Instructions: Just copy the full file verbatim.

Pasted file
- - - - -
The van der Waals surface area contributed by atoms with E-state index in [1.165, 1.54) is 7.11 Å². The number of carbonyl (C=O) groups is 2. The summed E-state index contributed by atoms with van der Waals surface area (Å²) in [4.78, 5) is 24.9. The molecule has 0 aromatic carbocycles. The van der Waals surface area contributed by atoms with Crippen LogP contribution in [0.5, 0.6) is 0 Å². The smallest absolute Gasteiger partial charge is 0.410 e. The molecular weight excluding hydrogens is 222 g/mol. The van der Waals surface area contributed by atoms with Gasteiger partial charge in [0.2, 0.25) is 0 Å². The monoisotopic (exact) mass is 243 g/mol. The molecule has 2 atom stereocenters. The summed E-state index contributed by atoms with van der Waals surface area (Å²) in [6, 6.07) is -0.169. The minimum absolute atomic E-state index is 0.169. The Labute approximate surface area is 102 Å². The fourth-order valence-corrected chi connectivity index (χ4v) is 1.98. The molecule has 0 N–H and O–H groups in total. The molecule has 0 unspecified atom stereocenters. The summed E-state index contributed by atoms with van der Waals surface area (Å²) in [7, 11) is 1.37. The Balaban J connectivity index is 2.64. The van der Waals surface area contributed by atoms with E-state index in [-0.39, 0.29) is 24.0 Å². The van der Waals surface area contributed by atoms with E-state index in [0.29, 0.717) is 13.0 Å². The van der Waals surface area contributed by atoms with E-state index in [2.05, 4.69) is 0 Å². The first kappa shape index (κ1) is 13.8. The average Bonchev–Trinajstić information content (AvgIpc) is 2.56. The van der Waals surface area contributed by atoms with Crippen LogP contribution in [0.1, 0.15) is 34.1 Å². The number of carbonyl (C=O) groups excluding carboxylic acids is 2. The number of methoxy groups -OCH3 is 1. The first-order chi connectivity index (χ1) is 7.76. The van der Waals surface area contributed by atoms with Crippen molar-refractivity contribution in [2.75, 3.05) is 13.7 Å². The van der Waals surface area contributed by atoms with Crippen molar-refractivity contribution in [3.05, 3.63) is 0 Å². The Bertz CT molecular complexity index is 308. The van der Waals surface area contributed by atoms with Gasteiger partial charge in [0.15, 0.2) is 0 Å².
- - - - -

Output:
The van der Waals surface area contributed by atoms with E-state index in [1.165, 1.54) is 7.11 Å². The number of carbonyl (C=O) groups is 2. The summed E-state index contributed by atoms with van der Waals surface area (Å²) in [4.78, 5) is 24.9. The molecule has 0 aromatic carbocycles. The van der Waals surface area contributed by atoms with Crippen LogP contribution in [0.5, 0.6) is 0 Å². The smallest absolute Gasteiger partial charge is 0.410 e. The molecular weight excluding hydrogens is 222 g/mol. The van der Waals surface area contributed by atoms with Gasteiger partial charge in [0.2, 0.25) is 0 Å². The monoisotopic (exact) mass is 243 g/mol. The molecule has 2 atom stereocenters. The summed E-state index contributed by atoms with van der Waals surface area (Å²) in [6, 6.07) is -0.169. The minimum absolute atomic E-state index is 0.169. The Labute approximate surface area is 102 Å². The fourth-order valence-corrected chi connectivity index (χ4v) is 1.98. The molecule has 0 N–H and O–H groups in total. The molecule has 0 unspecified atom stereocenters. The summed E-state index contributed by atoms with van der Waals surface area (Å²) in [7, 11) is 1.37. The Balaban J connectivity index is 2.64. The van der Waals surface area contributed by atoms with E-state index in [-0.39, 0.29) is 24.0 Å². The van der Waals surface area contributed by atoms with E-state index in [0.29, 0.717) is 13.0 Å². The van der Waals surface area contributed by atoms with E-state index in [2.05, 4.69) is 0 Å². The first kappa shape index (κ1) is 13.8. The average Bonchev–Trinajstić information content (AvgIpc) is 2.56. The van der Waals surface area contributed by atoms with Crippen LogP contribution in [0.1, 0.15) is 34.1 Å². The number of carbonyl (C=O) groups excluding carboxylic acids is 2. The number of methoxy groups -OCH3 is 1. The first-order chi connectivity index (χ1) is 7.76. The van der Waals surface area contributed by atoms with Crippen molar-refractivity contribution in [2.75, 3.05) is 13.7 Å². The van der Waals surface area contributed by atoms with Crippen molar-refractivity contribution in [3.05, 3.63) is 0 Å². The Bertz CT molecular complexity index is 308. The van der Waals surface area contributed by atoms with Gasteiger partial charge in [0.15, 0.2) is 0 Å².